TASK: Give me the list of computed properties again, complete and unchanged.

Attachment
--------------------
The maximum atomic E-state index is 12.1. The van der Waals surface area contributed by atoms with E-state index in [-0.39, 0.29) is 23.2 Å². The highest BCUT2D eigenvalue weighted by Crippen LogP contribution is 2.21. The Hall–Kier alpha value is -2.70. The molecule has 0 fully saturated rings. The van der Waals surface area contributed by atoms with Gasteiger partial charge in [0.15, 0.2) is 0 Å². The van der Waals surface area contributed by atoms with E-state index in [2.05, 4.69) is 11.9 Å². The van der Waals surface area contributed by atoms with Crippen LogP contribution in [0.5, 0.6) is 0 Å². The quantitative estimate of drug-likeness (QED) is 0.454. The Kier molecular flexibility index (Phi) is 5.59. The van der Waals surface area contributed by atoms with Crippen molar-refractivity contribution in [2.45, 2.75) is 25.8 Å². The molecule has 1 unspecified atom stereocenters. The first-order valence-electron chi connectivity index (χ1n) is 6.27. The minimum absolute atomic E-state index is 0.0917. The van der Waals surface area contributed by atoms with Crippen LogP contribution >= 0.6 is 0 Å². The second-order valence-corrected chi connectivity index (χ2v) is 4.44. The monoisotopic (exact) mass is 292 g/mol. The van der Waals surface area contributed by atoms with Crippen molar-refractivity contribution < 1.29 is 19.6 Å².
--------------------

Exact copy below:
The maximum atomic E-state index is 12.1. The van der Waals surface area contributed by atoms with E-state index in [-0.39, 0.29) is 23.2 Å². The highest BCUT2D eigenvalue weighted by Crippen LogP contribution is 2.21. The Hall–Kier alpha value is -2.70. The molecule has 0 fully saturated rings. The van der Waals surface area contributed by atoms with Gasteiger partial charge in [0.15, 0.2) is 0 Å². The van der Waals surface area contributed by atoms with E-state index in [2.05, 4.69) is 11.9 Å². The van der Waals surface area contributed by atoms with Crippen LogP contribution in [0.5, 0.6) is 0 Å². The quantitative estimate of drug-likeness (QED) is 0.454. The Kier molecular flexibility index (Phi) is 5.59. The van der Waals surface area contributed by atoms with Crippen molar-refractivity contribution in [2.45, 2.75) is 25.8 Å². The molecule has 1 unspecified atom stereocenters. The first-order valence-electron chi connectivity index (χ1n) is 6.27. The minimum absolute atomic E-state index is 0.0917. The van der Waals surface area contributed by atoms with Crippen LogP contribution >= 0.6 is 0 Å². The second-order valence-corrected chi connectivity index (χ2v) is 4.44. The monoisotopic (exact) mass is 292 g/mol. The van der Waals surface area contributed by atoms with Crippen molar-refractivity contribution < 1.29 is 19.6 Å².